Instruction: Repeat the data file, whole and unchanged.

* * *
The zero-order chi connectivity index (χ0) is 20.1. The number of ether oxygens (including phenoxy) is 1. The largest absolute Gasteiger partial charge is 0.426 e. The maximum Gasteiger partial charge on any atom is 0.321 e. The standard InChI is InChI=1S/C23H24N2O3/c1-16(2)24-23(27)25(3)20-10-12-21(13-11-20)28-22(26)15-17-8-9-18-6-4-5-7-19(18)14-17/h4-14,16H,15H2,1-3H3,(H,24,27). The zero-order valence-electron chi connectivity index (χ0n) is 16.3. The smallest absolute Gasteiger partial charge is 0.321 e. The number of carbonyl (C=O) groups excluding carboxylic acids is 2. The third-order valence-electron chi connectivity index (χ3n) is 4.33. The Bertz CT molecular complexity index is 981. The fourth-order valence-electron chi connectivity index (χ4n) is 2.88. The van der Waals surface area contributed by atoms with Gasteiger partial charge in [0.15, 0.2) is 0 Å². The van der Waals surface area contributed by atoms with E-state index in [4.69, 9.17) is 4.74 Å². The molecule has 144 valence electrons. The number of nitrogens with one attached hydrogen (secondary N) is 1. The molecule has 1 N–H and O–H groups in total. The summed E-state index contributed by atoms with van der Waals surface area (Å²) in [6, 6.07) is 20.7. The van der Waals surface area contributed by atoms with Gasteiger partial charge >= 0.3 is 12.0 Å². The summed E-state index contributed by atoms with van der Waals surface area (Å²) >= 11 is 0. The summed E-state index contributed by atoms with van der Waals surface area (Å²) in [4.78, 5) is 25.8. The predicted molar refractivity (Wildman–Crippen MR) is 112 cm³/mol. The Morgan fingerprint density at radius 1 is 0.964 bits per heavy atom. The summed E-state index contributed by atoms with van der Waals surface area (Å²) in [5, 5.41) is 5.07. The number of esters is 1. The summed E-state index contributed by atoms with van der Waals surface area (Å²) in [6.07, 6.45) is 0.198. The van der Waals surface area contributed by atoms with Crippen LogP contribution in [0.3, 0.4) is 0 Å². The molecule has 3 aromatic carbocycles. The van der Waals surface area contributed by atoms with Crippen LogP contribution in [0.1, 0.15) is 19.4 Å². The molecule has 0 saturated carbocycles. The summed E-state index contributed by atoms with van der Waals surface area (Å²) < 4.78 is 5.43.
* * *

The zero-order chi connectivity index (χ0) is 20.1. The number of ether oxygens (including phenoxy) is 1. The largest absolute Gasteiger partial charge is 0.426 e. The maximum Gasteiger partial charge on any atom is 0.321 e. The standard InChI is InChI=1S/C23H24N2O3/c1-16(2)24-23(27)25(3)20-10-12-21(13-11-20)28-22(26)15-17-8-9-18-6-4-5-7-19(18)14-17/h4-14,16H,15H2,1-3H3,(H,24,27). The zero-order valence-electron chi connectivity index (χ0n) is 16.3. The smallest absolute Gasteiger partial charge is 0.321 e. The number of carbonyl (C=O) groups excluding carboxylic acids is 2. The third-order valence-electron chi connectivity index (χ3n) is 4.33. The Bertz CT molecular complexity index is 981. The fourth-order valence-electron chi connectivity index (χ4n) is 2.88. The van der Waals surface area contributed by atoms with Gasteiger partial charge in [0.15, 0.2) is 0 Å². The van der Waals surface area contributed by atoms with E-state index in [4.69, 9.17) is 4.74 Å². The molecule has 144 valence electrons. The number of nitrogens with one attached hydrogen (secondary N) is 1. The molecule has 1 N–H and O–H groups in total. The summed E-state index contributed by atoms with van der Waals surface area (Å²) in [6, 6.07) is 20.7. The van der Waals surface area contributed by atoms with Gasteiger partial charge >= 0.3 is 12.0 Å². The summed E-state index contributed by atoms with van der Waals surface area (Å²) >= 11 is 0. The summed E-state index contributed by atoms with van der Waals surface area (Å²) in [4.78, 5) is 25.8. The predicted molar refractivity (Wildman–Crippen MR) is 112 cm³/mol. The Morgan fingerprint density at radius 1 is 0.964 bits per heavy atom. The summed E-state index contributed by atoms with van der Waals surface area (Å²) in [5, 5.41) is 5.07. The number of esters is 1. The summed E-state index contributed by atoms with van der Waals surface area (Å²) in [6.07, 6.45) is 0.198. The van der Waals surface area contributed by atoms with Crippen LogP contribution in [0.3, 0.4) is 0 Å². The molecule has 3 aromatic carbocycles. The van der Waals surface area contributed by atoms with Crippen LogP contribution in [0.1, 0.15) is 19.4 Å². The molecule has 0 saturated carbocycles. The summed E-state index contributed by atoms with van der Waals surface area (Å²) < 4.78 is 5.43.